In electroencephalography, the classical event-related potential model often proves to be a limited method to study complex brain dynamics. For this reason, spectral techniques adapted from signal processing such as event-related spectral perturbation (ERSP) - and its variant event-related synchronization and event-related desynchronization - have been used over the past 20 years. They represent average spectral changes in response to a stimulus. These spectral methods do not have strong consensus for comparing pre- and post-stimulus activity. When computing ERSP, pre-stimulus baseline removal is usually performed after averaging the spectral estimate of multiple trials. Correcting the baseline of each single-trial prior to averaging spectral estimates is an alternative baseline correction method. However, we show that this method leads to positively skewed post-stimulus ERSP values. We eventually present new single-trial-based ERSP baseline correction methods that perform trial normalization or centering prior to applying classical baseline correction methods. We show that single-trial correction methods minimize the contribution of artifactual data trials with high-amplitude spectral estimates and are robust to outliers when performing statistical inference testing. We then characterize these methods in terms of their time-frequency responses and behavior compared to classical ERSP methods.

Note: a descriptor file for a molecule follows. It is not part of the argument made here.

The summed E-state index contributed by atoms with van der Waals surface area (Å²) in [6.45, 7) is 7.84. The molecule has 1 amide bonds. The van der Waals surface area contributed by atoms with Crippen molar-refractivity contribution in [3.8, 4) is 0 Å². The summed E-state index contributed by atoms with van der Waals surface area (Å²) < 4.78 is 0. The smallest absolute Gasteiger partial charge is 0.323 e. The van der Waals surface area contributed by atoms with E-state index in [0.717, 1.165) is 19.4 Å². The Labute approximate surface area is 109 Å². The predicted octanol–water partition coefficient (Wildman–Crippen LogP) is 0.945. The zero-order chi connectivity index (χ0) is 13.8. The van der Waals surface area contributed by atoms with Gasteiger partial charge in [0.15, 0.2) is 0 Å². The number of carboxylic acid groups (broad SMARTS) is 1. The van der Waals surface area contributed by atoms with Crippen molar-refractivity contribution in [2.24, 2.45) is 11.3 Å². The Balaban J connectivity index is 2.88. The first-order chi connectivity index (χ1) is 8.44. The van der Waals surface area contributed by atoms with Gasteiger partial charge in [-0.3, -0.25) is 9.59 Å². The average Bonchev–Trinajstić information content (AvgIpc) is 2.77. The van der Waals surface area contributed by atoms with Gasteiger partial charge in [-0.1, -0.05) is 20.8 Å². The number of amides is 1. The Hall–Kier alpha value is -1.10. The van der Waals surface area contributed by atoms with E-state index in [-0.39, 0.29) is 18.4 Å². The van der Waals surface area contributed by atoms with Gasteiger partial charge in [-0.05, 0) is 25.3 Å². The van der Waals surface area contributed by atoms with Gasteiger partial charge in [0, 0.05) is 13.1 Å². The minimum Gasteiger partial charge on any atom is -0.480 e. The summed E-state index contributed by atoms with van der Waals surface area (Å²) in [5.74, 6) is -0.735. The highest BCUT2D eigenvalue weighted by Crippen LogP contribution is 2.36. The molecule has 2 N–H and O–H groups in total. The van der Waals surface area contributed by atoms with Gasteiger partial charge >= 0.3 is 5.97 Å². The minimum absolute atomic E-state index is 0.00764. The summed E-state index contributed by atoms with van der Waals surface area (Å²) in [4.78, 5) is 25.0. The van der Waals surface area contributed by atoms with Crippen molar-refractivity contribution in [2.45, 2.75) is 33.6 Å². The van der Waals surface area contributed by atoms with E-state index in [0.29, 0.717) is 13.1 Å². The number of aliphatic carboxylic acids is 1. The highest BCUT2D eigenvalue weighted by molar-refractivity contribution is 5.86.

Keywords: EEG; ERP; ERS; ERSP; additive model; baseline; multiplicative gain model; single-trial.